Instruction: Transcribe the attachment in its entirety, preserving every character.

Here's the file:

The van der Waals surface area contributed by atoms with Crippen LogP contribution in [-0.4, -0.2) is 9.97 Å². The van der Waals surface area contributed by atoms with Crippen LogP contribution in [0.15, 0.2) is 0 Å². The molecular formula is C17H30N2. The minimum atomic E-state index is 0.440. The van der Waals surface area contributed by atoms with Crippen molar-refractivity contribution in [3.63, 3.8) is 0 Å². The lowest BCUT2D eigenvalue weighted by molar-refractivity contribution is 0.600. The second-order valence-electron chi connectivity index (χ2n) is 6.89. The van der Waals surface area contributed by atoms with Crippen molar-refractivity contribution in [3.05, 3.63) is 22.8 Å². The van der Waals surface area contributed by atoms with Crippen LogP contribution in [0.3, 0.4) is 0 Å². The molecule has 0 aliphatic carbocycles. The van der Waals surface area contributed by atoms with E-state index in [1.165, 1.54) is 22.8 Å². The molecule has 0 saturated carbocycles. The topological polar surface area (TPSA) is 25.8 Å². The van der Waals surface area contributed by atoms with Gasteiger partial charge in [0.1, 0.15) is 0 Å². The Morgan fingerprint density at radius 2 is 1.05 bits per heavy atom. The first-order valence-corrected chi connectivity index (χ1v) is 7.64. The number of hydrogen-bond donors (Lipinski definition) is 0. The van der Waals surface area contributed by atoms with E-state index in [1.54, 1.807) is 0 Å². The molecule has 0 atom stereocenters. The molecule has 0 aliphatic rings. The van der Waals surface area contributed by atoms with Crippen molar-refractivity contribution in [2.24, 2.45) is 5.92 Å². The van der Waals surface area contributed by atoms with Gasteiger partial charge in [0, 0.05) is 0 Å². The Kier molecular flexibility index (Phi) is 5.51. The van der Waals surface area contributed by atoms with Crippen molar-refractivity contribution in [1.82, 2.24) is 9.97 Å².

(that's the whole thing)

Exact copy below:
The van der Waals surface area contributed by atoms with Crippen LogP contribution in [-0.4, -0.2) is 9.97 Å². The van der Waals surface area contributed by atoms with Crippen LogP contribution in [0.15, 0.2) is 0 Å². The molecular formula is C17H30N2. The minimum atomic E-state index is 0.440. The van der Waals surface area contributed by atoms with Crippen molar-refractivity contribution in [3.63, 3.8) is 0 Å². The lowest BCUT2D eigenvalue weighted by molar-refractivity contribution is 0.600. The second-order valence-electron chi connectivity index (χ2n) is 6.89. The van der Waals surface area contributed by atoms with Crippen molar-refractivity contribution in [3.05, 3.63) is 22.8 Å². The van der Waals surface area contributed by atoms with Crippen LogP contribution in [0.3, 0.4) is 0 Å². The molecule has 0 aliphatic carbocycles. The van der Waals surface area contributed by atoms with E-state index in [1.165, 1.54) is 22.8 Å². The molecule has 0 saturated carbocycles. The topological polar surface area (TPSA) is 25.8 Å². The van der Waals surface area contributed by atoms with Gasteiger partial charge in [0.1, 0.15) is 0 Å². The Morgan fingerprint density at radius 2 is 1.05 bits per heavy atom. The first-order valence-corrected chi connectivity index (χ1v) is 7.64. The number of hydrogen-bond donors (Lipinski definition) is 0. The van der Waals surface area contributed by atoms with E-state index in [1.54, 1.807) is 0 Å². The molecule has 0 atom stereocenters. The molecule has 0 aliphatic rings. The van der Waals surface area contributed by atoms with Crippen molar-refractivity contribution in [2.24, 2.45) is 5.92 Å². The van der Waals surface area contributed by atoms with Gasteiger partial charge in [0, 0.05) is 0 Å². The Kier molecular flexibility index (Phi) is 5.51. The van der Waals surface area contributed by atoms with Crippen molar-refractivity contribution in [1.82, 2.24) is 9.97 Å².